Verdict on Forensic Science: It's Quite Bad

By Rachel Cernansky | February 20, 2009 2:16 pm

forensic.jpgForensic science, often used to produce evidence for criminal trials using such techniques as fingerprint analysis, is “badly fragmented” and unreliable in the U.S., according to a report by the National Academy of Sciences. Crime laboratories around the country are grossly underfunded, lack a scientific foundation and are compromised by critical delays in analyzing physical evidence…. The report calls into question the scientific merit of virtually every commonly used forensic method, including analysis of fingerprints, hair, fibers, blood spatters, [and] ballistics [The New York Times].

According to the report “no forensic method”—with the notable exception of DNA analysis—”has been rigorously shown able to consistently, and with a high degree of certainty, demonstrate a connection between evidence and a specific individual or source.” Of particular concern is the use of comparative forensic methods like hair or fingerprint analysis to match a piece of evidence to a particular person, weapon, or place [New Scientist].

DNA was excluded from the criticism because “the chances of a false positive are minuscule, but also because the likelihood of such errors is quantifiable. Studies have been conducted on the amount of genetic variation among individuals, so an examiner can state in numerical terms the chances that a declared match is wrong.” Other forensic techniques, however, have not been studied to determine how many sources might share similar features, or to quantify the level of uncertainty in any measurement made.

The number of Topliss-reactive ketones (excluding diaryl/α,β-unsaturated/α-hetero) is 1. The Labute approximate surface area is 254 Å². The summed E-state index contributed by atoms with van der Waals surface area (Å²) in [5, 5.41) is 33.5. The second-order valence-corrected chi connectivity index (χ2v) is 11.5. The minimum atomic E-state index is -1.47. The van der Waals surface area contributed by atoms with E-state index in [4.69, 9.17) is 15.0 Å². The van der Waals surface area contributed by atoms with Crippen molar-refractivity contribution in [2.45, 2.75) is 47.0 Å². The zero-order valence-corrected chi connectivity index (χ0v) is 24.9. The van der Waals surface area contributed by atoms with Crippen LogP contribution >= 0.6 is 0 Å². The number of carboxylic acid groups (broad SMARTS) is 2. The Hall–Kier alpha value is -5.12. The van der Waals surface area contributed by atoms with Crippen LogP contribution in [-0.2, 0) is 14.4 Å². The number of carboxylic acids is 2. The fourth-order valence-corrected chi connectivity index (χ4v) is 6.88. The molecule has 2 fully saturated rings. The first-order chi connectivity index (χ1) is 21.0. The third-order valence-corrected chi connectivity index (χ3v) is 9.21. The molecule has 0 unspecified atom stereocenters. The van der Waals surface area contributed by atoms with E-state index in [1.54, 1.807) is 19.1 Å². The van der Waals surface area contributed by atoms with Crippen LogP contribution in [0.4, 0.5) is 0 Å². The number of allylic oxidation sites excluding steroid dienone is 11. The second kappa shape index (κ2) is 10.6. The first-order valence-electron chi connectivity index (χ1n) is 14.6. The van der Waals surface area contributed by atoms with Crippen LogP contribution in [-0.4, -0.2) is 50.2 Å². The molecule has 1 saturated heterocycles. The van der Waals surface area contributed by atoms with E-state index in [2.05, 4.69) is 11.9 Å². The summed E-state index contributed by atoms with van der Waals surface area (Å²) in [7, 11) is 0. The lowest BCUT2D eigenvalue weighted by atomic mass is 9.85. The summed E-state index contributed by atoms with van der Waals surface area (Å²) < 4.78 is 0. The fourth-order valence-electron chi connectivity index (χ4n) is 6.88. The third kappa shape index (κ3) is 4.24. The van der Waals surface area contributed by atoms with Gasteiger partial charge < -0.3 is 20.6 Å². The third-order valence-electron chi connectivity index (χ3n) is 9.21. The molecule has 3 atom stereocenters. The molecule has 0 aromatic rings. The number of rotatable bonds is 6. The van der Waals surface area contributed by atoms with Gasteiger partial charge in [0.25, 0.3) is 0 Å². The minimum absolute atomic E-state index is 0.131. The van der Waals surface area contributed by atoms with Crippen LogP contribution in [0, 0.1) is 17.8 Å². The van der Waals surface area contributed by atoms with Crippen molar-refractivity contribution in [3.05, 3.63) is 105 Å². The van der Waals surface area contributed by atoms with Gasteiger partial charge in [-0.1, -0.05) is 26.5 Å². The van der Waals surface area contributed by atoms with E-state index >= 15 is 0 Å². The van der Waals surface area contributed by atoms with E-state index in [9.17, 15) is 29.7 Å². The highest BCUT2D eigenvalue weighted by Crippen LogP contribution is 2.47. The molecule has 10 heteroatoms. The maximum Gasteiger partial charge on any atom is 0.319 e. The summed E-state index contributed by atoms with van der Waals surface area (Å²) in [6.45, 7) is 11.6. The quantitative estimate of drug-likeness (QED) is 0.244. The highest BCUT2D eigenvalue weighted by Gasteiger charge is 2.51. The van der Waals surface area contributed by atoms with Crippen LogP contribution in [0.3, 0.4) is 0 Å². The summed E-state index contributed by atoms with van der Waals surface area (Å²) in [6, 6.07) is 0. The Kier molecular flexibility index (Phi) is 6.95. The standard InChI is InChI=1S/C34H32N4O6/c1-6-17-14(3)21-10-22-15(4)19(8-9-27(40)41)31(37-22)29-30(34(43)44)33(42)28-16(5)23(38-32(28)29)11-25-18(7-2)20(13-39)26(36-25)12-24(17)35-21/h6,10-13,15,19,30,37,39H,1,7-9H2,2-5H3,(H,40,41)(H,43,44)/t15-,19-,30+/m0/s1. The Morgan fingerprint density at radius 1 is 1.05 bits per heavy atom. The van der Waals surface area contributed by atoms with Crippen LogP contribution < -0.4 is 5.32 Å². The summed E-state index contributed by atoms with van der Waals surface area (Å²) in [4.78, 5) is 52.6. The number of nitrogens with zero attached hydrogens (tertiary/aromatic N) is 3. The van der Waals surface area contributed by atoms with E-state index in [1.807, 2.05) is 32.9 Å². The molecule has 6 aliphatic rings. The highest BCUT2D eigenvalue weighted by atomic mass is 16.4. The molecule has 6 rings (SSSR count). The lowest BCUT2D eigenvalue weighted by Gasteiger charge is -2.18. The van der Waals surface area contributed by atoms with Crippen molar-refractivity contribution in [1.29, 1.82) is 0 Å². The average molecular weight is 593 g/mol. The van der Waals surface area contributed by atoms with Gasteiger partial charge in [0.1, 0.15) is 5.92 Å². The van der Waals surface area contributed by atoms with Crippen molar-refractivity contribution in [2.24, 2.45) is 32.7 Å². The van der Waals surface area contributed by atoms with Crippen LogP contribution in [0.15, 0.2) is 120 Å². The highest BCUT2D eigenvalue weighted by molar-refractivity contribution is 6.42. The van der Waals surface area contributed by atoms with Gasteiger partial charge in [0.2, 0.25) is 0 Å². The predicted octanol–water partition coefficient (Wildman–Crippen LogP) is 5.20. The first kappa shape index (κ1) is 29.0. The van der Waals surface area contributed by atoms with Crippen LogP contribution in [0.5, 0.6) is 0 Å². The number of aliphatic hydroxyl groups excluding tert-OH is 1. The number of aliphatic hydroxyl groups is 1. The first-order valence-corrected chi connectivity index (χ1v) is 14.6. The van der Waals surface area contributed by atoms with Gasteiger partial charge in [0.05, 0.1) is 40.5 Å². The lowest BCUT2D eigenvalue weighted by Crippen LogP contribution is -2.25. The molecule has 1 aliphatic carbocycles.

The disciplines based on biological or chemical analysis, such as toxicology and fiber analysis, generally hold an edge over fields based on subjective interpretation by experts, such as fingerprint and toolmark analysis…. Claims that [fingerprint] analyses have zero-error rates are not plausible; uniqueness does not guarantee that two individuals’ prints are always sufficiently different that they could not be confused, for example [National Academy of Sciences]. The report added that while some tests may not be precise enough to identify an individual, they can help to narrow the pool of suspects or possible weapons. Microscopic hair analysis, for example, cannot reliably match a hair with one particular individual, but it can help to identify a subpopulation as plausible suspects or not.

The report issued recommendations, including that the use of forensic evidence in criminal trials be contingent upon both the foundation of a reliable scientific methodology, as well an allowance for human error or bias during interpretation. Testimony using forensic science should also be required to acknowledge a lack of certainty due to imperfect testing or analysis. The study also recommended that an agency, to be called the National Institute of Forensic Science, be created and be independent of the Justice Department, which has traditionally been the nation’s primary forensics research agency. Crime laboratories should be managed separately from police departments to ensure that their findings are protected from bias [The New York Times].

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Image: Flickr / Ryan Gessner

  • Charles Schmidt

    The fact that Forensic science is presented as being able to give all answers with out error is aided by television. But the fact remains that being part of an agency they may look for things or directed too that could be called evidence to support a preconceived idea or suspect and therefore not be objective. How qualified are those that do the job, is there a standardized test to see what they know and can do? We may have came a long way in that line of evidence but we do not have all the answers that some and that includes those in the job think there is.